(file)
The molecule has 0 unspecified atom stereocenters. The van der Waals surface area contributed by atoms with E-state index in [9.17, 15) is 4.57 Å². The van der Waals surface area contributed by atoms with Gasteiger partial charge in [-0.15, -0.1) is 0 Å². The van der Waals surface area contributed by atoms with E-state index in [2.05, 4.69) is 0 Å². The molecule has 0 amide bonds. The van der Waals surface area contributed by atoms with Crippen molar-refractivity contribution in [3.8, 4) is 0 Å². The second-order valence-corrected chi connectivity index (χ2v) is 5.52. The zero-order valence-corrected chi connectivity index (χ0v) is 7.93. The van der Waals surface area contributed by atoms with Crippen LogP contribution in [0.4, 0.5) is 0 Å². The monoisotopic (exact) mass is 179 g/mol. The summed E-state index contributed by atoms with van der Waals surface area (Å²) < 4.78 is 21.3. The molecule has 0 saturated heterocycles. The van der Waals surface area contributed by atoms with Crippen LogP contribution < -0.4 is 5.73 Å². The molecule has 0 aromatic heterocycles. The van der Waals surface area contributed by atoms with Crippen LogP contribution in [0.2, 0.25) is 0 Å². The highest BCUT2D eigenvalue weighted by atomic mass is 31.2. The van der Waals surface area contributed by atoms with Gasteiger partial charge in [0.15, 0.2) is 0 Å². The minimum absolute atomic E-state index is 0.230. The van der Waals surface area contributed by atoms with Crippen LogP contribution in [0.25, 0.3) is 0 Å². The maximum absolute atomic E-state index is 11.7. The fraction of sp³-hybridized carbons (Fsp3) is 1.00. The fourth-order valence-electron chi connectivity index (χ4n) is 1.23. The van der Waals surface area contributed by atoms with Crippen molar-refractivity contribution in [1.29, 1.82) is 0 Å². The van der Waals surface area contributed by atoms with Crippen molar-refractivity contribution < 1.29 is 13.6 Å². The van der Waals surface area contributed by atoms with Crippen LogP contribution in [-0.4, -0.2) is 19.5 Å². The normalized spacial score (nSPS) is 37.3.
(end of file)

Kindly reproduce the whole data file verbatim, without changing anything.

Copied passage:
The molecule has 0 unspecified atom stereocenters. The van der Waals surface area contributed by atoms with E-state index in [9.17, 15) is 4.57 Å². The van der Waals surface area contributed by atoms with Gasteiger partial charge in [-0.15, -0.1) is 0 Å². The van der Waals surface area contributed by atoms with E-state index in [2.05, 4.69) is 0 Å². The molecule has 0 amide bonds. The van der Waals surface area contributed by atoms with Crippen molar-refractivity contribution in [3.8, 4) is 0 Å². The second-order valence-corrected chi connectivity index (χ2v) is 5.52. The zero-order valence-corrected chi connectivity index (χ0v) is 7.93. The van der Waals surface area contributed by atoms with Crippen LogP contribution in [0.4, 0.5) is 0 Å². The monoisotopic (exact) mass is 179 g/mol. The summed E-state index contributed by atoms with van der Waals surface area (Å²) < 4.78 is 21.3. The molecule has 0 saturated heterocycles. The van der Waals surface area contributed by atoms with Crippen LogP contribution < -0.4 is 5.73 Å². The molecule has 0 aromatic heterocycles. The van der Waals surface area contributed by atoms with Crippen LogP contribution in [0.2, 0.25) is 0 Å². The highest BCUT2D eigenvalue weighted by atomic mass is 31.2. The van der Waals surface area contributed by atoms with Gasteiger partial charge in [0.15, 0.2) is 0 Å². The minimum absolute atomic E-state index is 0.230. The van der Waals surface area contributed by atoms with Crippen LogP contribution in [0.25, 0.3) is 0 Å². The maximum absolute atomic E-state index is 11.7. The fraction of sp³-hybridized carbons (Fsp3) is 1.00. The fourth-order valence-electron chi connectivity index (χ4n) is 1.23. The van der Waals surface area contributed by atoms with Crippen molar-refractivity contribution in [1.29, 1.82) is 0 Å². The van der Waals surface area contributed by atoms with Crippen molar-refractivity contribution < 1.29 is 13.6 Å². The van der Waals surface area contributed by atoms with Crippen LogP contribution in [-0.4, -0.2) is 19.5 Å². The normalized spacial score (nSPS) is 37.3.